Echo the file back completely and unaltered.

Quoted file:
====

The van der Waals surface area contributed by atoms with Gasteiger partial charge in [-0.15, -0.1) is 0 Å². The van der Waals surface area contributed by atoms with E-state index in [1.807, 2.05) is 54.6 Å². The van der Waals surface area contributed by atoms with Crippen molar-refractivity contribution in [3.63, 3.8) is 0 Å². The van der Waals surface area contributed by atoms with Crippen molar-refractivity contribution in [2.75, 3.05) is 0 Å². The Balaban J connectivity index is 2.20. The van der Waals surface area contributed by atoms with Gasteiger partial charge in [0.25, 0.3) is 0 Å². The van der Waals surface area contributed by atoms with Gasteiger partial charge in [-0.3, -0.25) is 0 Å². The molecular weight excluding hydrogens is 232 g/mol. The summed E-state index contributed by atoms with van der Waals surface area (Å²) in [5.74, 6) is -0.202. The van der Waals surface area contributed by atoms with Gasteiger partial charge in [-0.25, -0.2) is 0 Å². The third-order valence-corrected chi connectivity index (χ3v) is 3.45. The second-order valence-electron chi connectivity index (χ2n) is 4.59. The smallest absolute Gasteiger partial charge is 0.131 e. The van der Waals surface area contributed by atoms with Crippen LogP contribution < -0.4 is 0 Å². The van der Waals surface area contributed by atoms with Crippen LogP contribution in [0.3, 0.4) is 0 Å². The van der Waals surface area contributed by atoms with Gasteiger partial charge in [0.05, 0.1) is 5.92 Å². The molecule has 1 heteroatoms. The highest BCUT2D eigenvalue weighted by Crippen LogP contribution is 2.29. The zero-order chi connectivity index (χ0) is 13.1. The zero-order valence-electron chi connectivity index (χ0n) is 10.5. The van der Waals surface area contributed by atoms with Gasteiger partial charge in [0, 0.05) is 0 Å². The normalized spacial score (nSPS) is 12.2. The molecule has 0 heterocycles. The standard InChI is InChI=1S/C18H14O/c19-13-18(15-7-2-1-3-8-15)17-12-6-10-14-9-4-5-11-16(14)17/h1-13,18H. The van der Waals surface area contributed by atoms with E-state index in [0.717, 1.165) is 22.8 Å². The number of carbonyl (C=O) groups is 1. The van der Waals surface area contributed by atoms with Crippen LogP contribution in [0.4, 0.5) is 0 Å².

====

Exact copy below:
The van der Waals surface area contributed by atoms with Gasteiger partial charge in [-0.15, -0.1) is 0 Å². The van der Waals surface area contributed by atoms with E-state index in [1.807, 2.05) is 54.6 Å². The van der Waals surface area contributed by atoms with Crippen molar-refractivity contribution in [3.63, 3.8) is 0 Å². The van der Waals surface area contributed by atoms with Crippen molar-refractivity contribution in [2.75, 3.05) is 0 Å². The Balaban J connectivity index is 2.20. The van der Waals surface area contributed by atoms with Gasteiger partial charge in [0.25, 0.3) is 0 Å². The van der Waals surface area contributed by atoms with Gasteiger partial charge in [-0.3, -0.25) is 0 Å². The molecular weight excluding hydrogens is 232 g/mol. The summed E-state index contributed by atoms with van der Waals surface area (Å²) in [5.74, 6) is -0.202. The van der Waals surface area contributed by atoms with Gasteiger partial charge in [-0.25, -0.2) is 0 Å². The third-order valence-corrected chi connectivity index (χ3v) is 3.45. The second-order valence-electron chi connectivity index (χ2n) is 4.59. The smallest absolute Gasteiger partial charge is 0.131 e. The van der Waals surface area contributed by atoms with Crippen LogP contribution < -0.4 is 0 Å². The van der Waals surface area contributed by atoms with Crippen LogP contribution in [0.3, 0.4) is 0 Å². The van der Waals surface area contributed by atoms with Gasteiger partial charge in [0.05, 0.1) is 5.92 Å². The molecule has 1 heteroatoms. The highest BCUT2D eigenvalue weighted by Crippen LogP contribution is 2.29. The zero-order chi connectivity index (χ0) is 13.1. The zero-order valence-electron chi connectivity index (χ0n) is 10.5. The van der Waals surface area contributed by atoms with Gasteiger partial charge in [0, 0.05) is 0 Å². The normalized spacial score (nSPS) is 12.2. The molecule has 0 heterocycles. The standard InChI is InChI=1S/C18H14O/c19-13-18(15-7-2-1-3-8-15)17-12-6-10-14-9-4-5-11-16(14)17/h1-13,18H. The van der Waals surface area contributed by atoms with E-state index in [0.717, 1.165) is 22.8 Å². The number of carbonyl (C=O) groups is 1. The van der Waals surface area contributed by atoms with Crippen LogP contribution in [0.4, 0.5) is 0 Å².